Jack Z. Smith Special Projects Reporter Fort Worth Business Press
It lacks a sexy, catchy name. And, unlike Kim Kardashian or Miley Cyrus, it’s gotten little media attention. Nevertheless, the Integrated Pipeline Project is a mammoth and important undertaking, as symbolized by its hefty price tag, the gigantic pipes it will require, its marathon construction timetable of 20-plus years, the thousands of people it will employ and the heightened water-supply capability it will provide for fast-growing North Central Texas. A project this big and costly doesn’t come without a price. It already is putting upward pressure on retail water rates charged by Fort Worth and other cities, and that trend is expected to continue well into the future. The joint $2.3 billion project of the Tarrant Regional Water District (TRWD) and Dallas Water Utilities (DWU) will entail construction of 149 miles of new pipeline and related infrastructure running from Lake Palestine in East Texas to Benbrook Lake in Tarrant County, with connections to the TRWD’s Richland-Chambers and Cedar Creek reservoirs in East Texas. The end result is expected to be greater pipeline capacity that will allow delivery of about 350 million more gallons of water per day to North Central Texas for the Tarrant and Dallas systems combined. For Fort Worth and much of the western side of the Metroplex, it means the volume of raw water that TRWD can deliver from its two biggest sources of water – Richland-Chambers and Cedar Creek reservoirs – will rise by 197 million gallons per day, a 52 percent increase in capacity. More than two-thirds of that increased capacity is expected to be realized by 2020, and the rest by about 2030, said David Marshall, the TRWD’s engineering services director, in an interview with the Fort Worth Business Press. The increase in water-delivery capability from those two reservoirs, coupled with advances in water conservation, could delay by decades the need for TRWD, the dominant supplier of raw water to Tarrant County, to secure new sources of water, Marshall said.
Nickname The Integrated Pipeline Project, known in engineering circles by its shorthand name of IPL (derived from “integrated pipeline”), is “probably the largest ongoing water project of any kind in the U.S.,” Marshall said. Construction is expected to begin in the spring. Completion of the entire project isn’t expected until about 2035. But more than $214 million in contracts already have been issued, with much of that money going for planning, design and engineering. The project is expected to employ hundreds of contractors and subcontractors, and create thousands of jobs at one time or another over its extended life, TRWD spokesman Chad Lorance said. No specific hiring estimates have been made. Putting the $2.34 billion project cost into perspective, it is 67 percent more than the entire fiscal 2014 operating budget for the city of Fort Worth, the nation’s 16th largest city with more than 6,000 employees and a population estimated at 777,992 in 2012. The IPL’s cost could wind up being much higher than $2.34 billion, which doesn’t include calculations for inflation over the life of the project. About 60 percent of the estimated project cost, or about $1.4 billion, is to be borne by TRWD and 40 percent by DWU. TRWD is bearing a bigger portion primarily because it will receive a larger benefit from the project in terms of increased pipeline capacity.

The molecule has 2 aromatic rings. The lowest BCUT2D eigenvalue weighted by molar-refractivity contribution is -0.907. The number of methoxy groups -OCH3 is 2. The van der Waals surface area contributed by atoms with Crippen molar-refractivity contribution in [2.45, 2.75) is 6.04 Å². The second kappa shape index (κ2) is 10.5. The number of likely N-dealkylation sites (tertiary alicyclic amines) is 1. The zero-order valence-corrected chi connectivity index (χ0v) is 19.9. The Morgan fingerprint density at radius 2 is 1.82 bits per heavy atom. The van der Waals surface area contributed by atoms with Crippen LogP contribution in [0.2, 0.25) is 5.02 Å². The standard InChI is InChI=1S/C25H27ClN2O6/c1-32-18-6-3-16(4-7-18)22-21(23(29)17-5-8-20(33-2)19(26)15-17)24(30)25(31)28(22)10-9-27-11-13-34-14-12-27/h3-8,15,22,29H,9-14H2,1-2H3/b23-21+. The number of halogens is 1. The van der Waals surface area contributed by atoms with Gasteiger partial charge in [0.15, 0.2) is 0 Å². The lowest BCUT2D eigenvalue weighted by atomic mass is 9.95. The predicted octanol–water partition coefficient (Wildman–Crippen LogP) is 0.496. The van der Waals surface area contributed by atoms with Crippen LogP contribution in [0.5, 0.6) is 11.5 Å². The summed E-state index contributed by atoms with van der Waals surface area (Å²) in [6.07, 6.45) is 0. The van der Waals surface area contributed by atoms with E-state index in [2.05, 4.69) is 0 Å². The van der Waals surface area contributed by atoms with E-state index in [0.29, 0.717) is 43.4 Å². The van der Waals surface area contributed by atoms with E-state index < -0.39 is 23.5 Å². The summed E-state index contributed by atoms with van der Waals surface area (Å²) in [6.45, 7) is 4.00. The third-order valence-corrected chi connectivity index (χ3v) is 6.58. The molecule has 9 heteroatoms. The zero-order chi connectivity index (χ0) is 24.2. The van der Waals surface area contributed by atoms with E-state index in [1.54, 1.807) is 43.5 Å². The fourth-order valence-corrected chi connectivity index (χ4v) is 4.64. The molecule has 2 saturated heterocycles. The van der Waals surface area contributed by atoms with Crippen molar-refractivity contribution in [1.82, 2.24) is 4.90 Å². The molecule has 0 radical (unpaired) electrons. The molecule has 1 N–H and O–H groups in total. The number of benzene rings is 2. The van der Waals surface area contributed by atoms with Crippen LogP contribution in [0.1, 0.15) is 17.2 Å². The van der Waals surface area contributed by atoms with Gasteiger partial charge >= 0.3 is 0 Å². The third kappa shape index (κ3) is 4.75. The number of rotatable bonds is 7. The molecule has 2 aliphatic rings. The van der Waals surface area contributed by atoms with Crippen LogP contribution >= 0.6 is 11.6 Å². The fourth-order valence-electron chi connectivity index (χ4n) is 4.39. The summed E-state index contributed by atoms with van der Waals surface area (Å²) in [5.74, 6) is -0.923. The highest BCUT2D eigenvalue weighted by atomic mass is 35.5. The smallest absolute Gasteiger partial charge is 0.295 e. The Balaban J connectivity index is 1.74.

Bonds The project is being financed with revenue bonds issued by TRWD and DWU, with the debt to be paid back from the two agencies’ water sales. The TRWD already has issued $191 million in bonds for the project and anticipates another issuance of $302 million in 2014. The TRWD also received a loan of $101.6 million in 2010 from the Texas Water Development Board to design the pipeline project. In order to pay down the bond debt, the TRWD already has begun raising the prices it charges wholesale customers buying its raw water, including its primary customers – Fort Worth, Arlington, Mansfield and the Trinity River Authority. Cities generally are expected to pass on their higher raw-water costs to retail water customers, including households and businesses. Fort Worth is raising city water rates modestly effective Jan. 1, primarily as a result of an approximately 10 percent jump in raw-water rates charged by TRWD. From 2009 to 2020, the increase in TRWD’s raw-water rates related to the IPL project is estimated at about 11 percent per year, the TRWD said in response to questions from the Business Press. A breakdown of projected costs for the IPL shows an expense of nearly a billion dollars – $987.4 million, to be exact – just for the pipeline construction. There’s also $543.1 million primarily for pump stations; $387.8 million for design, engineering, construction management and testing; $141.4 million for land and easement acquisition for pipeline right-of-way; and $112.6 million for burrowing tunnels under highways, rivers, urban areas and other locations where excavating a trench to lay pipe isn’t feasible. There’s $10.7 million for a remote computer monitoring system for the new pipelines and related infrastructure, plus an $83.2 million contingency fund.
Other costs Other costs are not as easy to quantify. A Dallas man, Monty Bennett, has filed a lawsuit against the TRWD in an attempt to stop the IPL pipeline from crossing his East Texas ranch property. Bennett claims in the lawsuit, pending in a state district court in Fort Worth, that the water district violated the state open meetings law in deliberations regarding the project. The TRWD has contended in court papers that Bennett’s claims are “groundless.” That legal battle has already had a political cost. Bennett was a major financial contributor to candidates challenging incumbent TRWD board members in an election last spring. One challenger, Mary Kelleher, was elected to the board. The TRWD, in response to a question from the Business Press, said Dec. 12 that it has paid approximately $190,000 to the Fort Worth law firms of Kelly, Hart & Hallman and Pope, Hardwicke, Christie, Schell, Kelly and Ray for legal services in the lawsuit filed by Bennett. The pipeline cost is enormous because of its extensive length through five counties, the work it will take to lay the line and the extra-husky pipe sizes needed to carry huge volumes of water. The IPL will begin at the south end of Lake Palestine (where Dallas has water rights) on the east edge of Henderson County and run northwest through Henderson, Navarro, Ellis, Johnson and Tarrant counties to Benbrook Lake, with connections to Richland-Chambers and Cedar Creek reservoirs. The IPL is “integrated” in the sense that a large portion of the new pipeline will carry raw water for both the TRWD and DWU systems.